Future of 432 devices with well developed drivers against new unsupported 5GHz devices

Hi guys,

I have a serious question about how developing is ongoing.

In one hand we have no new devices with fully working drivers. In some devices there are no 5 GHz drivers are working in others there is no Mesh-networking-support in others there are no drivers for Modem, Broadcom chipsets etc etc...

So to be honest, there is no device to fit most needs of users.

In the other hand there are more or less well developed devices like WR841. There is a lot of work around that device, but is struggeling like hundreds of other devices to get an update to Openwrt 18.06 with a few features.

My opinion is there are 5 Major needs:

These needs are:

  1. wireguard (to have a fast, modern, simple and secure connection to your home network)
  2. mesh-networks (wifi)
  3. low power consumption (That's the major point for the "old" 432 devices)
  4. highest possible througput like I read with "Flow offload" / HW NAT (more than 40 MBit/s - 50 MBit/s, like the original FW often achieve around 80 MBit/s which is in my opinion still ok atm under the major focus).
  5. USB-Function for Print-Server/NAS/external Wifi-Extensions or to build a low power stand alone internet radio for example.

Nearly every device of the 7xx, 8xx, 9xx series of TP-Link are such 432-devices and have in my opinion good reasons to keep alive.

So what can we do?

In my opinion we should care and deliver good descriptions how to upgrade these devices with "Extroot", maybe with FTP, NFS and Samba/Cifs share vor /overload-Partition AND deliver a how to upgrade the devices from 4 MB flash to 16 MB and the RAM from 32 MB to at least 64 MB.

Why? The Flash and RAM is cheap. You get a flash and RAM together for under 2$, maybe 1$. See my links. These are really low end investments. - The only annoying thing is about to buy a programmer for programming the flash. - Maybe we will find a good solution to use already the socket of the WR841 etc. device or how to programm with cheap laying around tools. There are also ready-made PCB on ebay for Arduino (around 3$) with soldered inputs to easily programm the flash-chips Flash-PCB

In the end it should be still possible to use the Chef Imagebuilder to be able to quickly and easiely compile images.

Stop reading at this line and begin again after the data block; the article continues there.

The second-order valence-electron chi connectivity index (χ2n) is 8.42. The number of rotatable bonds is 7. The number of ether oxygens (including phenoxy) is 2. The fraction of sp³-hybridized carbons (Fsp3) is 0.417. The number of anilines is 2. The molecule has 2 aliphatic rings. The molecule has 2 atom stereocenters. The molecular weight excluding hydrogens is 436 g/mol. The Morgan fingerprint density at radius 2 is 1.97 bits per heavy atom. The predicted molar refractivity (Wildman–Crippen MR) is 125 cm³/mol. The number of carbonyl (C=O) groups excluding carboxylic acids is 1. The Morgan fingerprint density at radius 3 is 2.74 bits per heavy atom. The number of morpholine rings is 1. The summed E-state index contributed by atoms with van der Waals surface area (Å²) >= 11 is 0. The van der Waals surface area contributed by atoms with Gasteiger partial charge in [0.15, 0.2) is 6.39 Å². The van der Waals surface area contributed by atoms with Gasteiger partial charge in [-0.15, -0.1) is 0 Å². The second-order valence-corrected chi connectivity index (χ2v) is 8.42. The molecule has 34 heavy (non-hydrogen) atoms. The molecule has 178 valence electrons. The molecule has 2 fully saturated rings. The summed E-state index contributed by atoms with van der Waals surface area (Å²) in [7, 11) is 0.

I have 2x 841, 1x 740, 1x Mr3420v1, 1x wa730rev2 and thougt about upgrading them all with some new flash and RAM from here:
RAM and 16 MB Winbond-Flash.

I also already read this about upgrading Flash to 16MB: Flash-Upgrade

So I wanna start a quick and easy installation guide and need your help to collect all the information together.

What are your opinions about the future development?

I also here for example for EasyBox904 there are problems while it's now necessary to change from JFFS to other File-Systems... - I don't know why, but another good example that there is no new and especially no "ALL-IN-ONE" device which has a good support for the necessary major focus and needs.

RAM is an issue, 32Mbyte is small by todays standard and most wont bother with resoldering ram and flash-chips. Most of these devices are only fast ethernet and usually have very old wifi chipsets with limited support and performance.

There are several decent devices available such as the one below if you want something "cheap" and "decent" without paying import tax etc if you're in Europe.

You can also find good ones in US/NA for instance.

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Plenty of devices with sufficient resources starting at under US$20 / 18€

Kill it now. No more direct support of any device (platform architecture, yes, board-specific changes no) that has less than 8 MB of flash and 64 MB of RAM. Only support the ath79 platform and kill the ar71xx that it replaces (same devices/boards, different code). No devices added that have less than 128 MB of RAM.

No more builds of any device with less 8 MB of flash or less than 64 MB of RAM -- build-it-yourself only.


On a 4/32 device that is so under-resourced that it can barely boot a kernel and minimal network services, are you kidding?


No good idea!

Very often horrible support of 5GHz and new MediaThek chipsets. 1000 of workarounds that ususally don't work. Usually a lot of more power consumption especially because the new devices have 1GBE-Ports with no Green (100MBit/s) Mode to save energy.

I'm sorry, but please show me a device that really fit to all 5 Points I showed above! Especially if you always consider a WR841-Powerconsuption you won't find another device which can especially for mesh-networks with many nodes a better result!

So please consider this points instead of trying to die all relevant chats about a good solution.

Soldering is by the way for many "Developers" not the biggest issue if you compare the coding shit disasters with drivers in newer devices at the moment. :wink:

GL.iNet AR300M-Lite at under US$18

Power consumption measured by me at under 1.5 W total.

Both are available; but probably won't fit or run on a 4/32 device; especially the Wireguard software.

Power savings...on an older device...?

Newer ones are usually designed to be more efficient.

You are kidding???

Again, software likely won't fit, and the throughput I/O would be horrible.

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or we might just nuke down whole kernel 4.x series and stick to 3.18 to make a stable OpenWrt release that will also work fine on 4/32. there hasn't been stable release since 12.09 AA. everything else is just pretending things are working with an excuses open drivers can't perform the same as proprietary ones. week or two after 'final' release you have .01 or .02 releases which prove enough how serious 'final' release is...